On Friday, March 3rd, Lord Hugh Cecil returned to the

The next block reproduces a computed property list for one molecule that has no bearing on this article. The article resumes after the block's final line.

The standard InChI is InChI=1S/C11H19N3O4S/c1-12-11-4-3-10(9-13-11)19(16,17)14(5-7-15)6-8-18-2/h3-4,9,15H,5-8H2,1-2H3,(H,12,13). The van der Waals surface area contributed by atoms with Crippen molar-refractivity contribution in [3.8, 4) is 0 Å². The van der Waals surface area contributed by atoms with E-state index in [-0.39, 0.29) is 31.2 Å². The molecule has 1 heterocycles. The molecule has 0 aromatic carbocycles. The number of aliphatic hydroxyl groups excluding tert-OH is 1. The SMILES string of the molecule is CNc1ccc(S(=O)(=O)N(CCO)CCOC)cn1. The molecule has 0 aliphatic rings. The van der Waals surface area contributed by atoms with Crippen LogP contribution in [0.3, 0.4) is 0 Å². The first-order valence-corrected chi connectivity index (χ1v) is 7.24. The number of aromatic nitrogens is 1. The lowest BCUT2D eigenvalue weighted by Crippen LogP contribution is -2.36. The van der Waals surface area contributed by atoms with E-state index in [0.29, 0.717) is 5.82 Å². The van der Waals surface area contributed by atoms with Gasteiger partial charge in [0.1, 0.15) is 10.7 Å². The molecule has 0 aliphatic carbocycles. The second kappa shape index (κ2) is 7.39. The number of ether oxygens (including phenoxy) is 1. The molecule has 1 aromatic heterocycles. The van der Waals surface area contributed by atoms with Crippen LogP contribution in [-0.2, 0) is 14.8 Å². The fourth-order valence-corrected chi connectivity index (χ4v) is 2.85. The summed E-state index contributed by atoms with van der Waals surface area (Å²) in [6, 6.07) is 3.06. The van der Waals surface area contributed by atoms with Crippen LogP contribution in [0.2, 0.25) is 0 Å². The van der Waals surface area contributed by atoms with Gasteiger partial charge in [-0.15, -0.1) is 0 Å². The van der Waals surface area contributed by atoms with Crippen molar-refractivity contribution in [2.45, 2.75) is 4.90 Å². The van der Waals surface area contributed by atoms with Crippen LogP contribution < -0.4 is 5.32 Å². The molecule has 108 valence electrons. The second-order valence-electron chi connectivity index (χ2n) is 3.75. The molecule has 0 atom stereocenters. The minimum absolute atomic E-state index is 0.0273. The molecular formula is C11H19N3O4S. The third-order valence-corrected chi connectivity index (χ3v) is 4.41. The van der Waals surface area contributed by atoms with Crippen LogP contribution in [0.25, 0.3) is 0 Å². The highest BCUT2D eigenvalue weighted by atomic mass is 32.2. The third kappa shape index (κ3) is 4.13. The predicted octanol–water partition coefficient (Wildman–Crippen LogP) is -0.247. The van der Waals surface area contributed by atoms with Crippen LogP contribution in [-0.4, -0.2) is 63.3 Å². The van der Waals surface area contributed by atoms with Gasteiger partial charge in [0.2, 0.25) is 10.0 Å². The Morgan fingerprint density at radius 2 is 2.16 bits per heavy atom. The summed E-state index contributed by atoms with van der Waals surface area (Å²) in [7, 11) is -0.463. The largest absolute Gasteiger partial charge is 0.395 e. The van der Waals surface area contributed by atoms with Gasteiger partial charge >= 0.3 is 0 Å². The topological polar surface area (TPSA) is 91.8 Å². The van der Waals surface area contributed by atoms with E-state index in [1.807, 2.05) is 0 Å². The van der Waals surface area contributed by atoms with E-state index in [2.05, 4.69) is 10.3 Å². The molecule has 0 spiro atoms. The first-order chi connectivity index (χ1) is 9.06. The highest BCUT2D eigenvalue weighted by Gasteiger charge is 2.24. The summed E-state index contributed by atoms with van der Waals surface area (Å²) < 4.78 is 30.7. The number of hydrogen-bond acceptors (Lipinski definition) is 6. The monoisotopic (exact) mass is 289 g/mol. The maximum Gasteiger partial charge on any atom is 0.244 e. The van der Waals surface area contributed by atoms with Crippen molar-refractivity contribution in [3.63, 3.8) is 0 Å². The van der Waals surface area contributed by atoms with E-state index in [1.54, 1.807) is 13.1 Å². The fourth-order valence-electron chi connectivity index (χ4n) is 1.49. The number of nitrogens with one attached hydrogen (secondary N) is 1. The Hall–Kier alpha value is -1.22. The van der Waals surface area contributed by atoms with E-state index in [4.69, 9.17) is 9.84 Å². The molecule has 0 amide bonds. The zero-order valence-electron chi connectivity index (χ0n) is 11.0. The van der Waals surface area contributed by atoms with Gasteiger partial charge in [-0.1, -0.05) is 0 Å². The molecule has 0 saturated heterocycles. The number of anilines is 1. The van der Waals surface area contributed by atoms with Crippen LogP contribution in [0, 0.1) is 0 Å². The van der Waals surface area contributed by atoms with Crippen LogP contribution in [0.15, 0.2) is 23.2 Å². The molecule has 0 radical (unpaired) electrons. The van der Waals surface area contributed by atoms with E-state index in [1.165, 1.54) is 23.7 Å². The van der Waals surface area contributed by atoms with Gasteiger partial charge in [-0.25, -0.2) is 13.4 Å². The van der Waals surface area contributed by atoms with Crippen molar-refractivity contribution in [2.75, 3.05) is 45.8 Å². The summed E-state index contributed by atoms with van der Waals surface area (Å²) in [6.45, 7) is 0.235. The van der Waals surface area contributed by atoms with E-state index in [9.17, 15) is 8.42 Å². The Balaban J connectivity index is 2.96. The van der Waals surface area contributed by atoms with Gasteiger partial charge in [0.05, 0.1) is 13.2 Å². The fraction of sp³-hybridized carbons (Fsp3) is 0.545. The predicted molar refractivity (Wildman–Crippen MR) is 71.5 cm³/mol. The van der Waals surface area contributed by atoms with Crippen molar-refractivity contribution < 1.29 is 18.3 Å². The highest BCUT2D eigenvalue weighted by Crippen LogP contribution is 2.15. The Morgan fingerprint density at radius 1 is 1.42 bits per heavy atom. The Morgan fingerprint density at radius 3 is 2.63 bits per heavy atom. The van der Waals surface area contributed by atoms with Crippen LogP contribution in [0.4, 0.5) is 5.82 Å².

bound- ary problem by moving an amendment, the effect of which was to make it clear that any change should consist only in minor adjustments. Mr. Churchill refused every amendment which "altered, explained or interpreted" the Treaty. If Parliament sltered the Treaty, Dail Eireann would also begin altering it. Captain Craig declared that the nearest thing to an answer to the simple question about the boundaries which had been extracted from the Prime Minister was his statement that he "never gave any assurance that the larger part of Tyrone and Fermanagh would be transferred." If that was all the Prime Minister could say Ulster's case was proved. The Government had got themselves into a dreadful mess and must break their pledges either to Ulster or to Sinn Fein. He claimed that the pledges given to Ulster were much the more 'sacred. We must congratulate the Ulster representatives on the remarkable ability with which they pressed their case. There is no doubt whatever that they have produced a deep impression in England. We are sure that there never was a time when the Ulster cause was seen to be stronger or, what is more important, more reason- able. On Wednesday the Bill was read a third time by 295 votes to 52.